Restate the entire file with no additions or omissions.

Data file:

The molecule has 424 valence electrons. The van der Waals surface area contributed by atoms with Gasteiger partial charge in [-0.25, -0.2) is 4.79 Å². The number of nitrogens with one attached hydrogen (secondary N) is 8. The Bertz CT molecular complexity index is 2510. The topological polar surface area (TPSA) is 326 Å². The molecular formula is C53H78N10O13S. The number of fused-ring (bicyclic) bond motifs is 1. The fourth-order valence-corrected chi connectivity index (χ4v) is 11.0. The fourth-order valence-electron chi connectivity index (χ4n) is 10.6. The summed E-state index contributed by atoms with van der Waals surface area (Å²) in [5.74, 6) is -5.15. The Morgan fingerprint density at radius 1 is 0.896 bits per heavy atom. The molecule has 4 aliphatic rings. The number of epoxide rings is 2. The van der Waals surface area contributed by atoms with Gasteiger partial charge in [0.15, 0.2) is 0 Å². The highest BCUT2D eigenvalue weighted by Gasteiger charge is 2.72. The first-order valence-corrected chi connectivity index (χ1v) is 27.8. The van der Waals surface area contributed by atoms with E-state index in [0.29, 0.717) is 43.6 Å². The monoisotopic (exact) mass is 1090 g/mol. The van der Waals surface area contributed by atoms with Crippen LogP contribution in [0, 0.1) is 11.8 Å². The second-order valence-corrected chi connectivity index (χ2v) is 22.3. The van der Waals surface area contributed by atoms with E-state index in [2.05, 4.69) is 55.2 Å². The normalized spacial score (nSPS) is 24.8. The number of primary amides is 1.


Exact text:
The molecule has 424 valence electrons. The van der Waals surface area contributed by atoms with Gasteiger partial charge in [-0.25, -0.2) is 4.79 Å². The number of nitrogens with one attached hydrogen (secondary N) is 8. The Bertz CT molecular complexity index is 2510. The topological polar surface area (TPSA) is 326 Å². The molecular formula is C53H78N10O13S. The number of fused-ring (bicyclic) bond motifs is 1. The fourth-order valence-corrected chi connectivity index (χ4v) is 11.0. The fourth-order valence-electron chi connectivity index (χ4n) is 10.6. The summed E-state index contributed by atoms with van der Waals surface area (Å²) in [5.74, 6) is -5.15. The Morgan fingerprint density at radius 1 is 0.896 bits per heavy atom. The molecule has 4 aliphatic rings. The number of epoxide rings is 2. The van der Waals surface area contributed by atoms with Gasteiger partial charge in [0.15, 0.2) is 0 Å². The highest BCUT2D eigenvalue weighted by Gasteiger charge is 2.72. The first-order valence-corrected chi connectivity index (χ1v) is 27.8. The van der Waals surface area contributed by atoms with E-state index in [0.29, 0.717) is 43.6 Å². The monoisotopic (exact) mass is 1090 g/mol. The van der Waals surface area contributed by atoms with Crippen LogP contribution in [0, 0.1) is 11.8 Å². The second-order valence-corrected chi connectivity index (χ2v) is 22.3. The van der Waals surface area contributed by atoms with E-state index in [2.05, 4.69) is 55.2 Å². The normalized spacial score (nSPS) is 24.8. The number of primary amides is 1.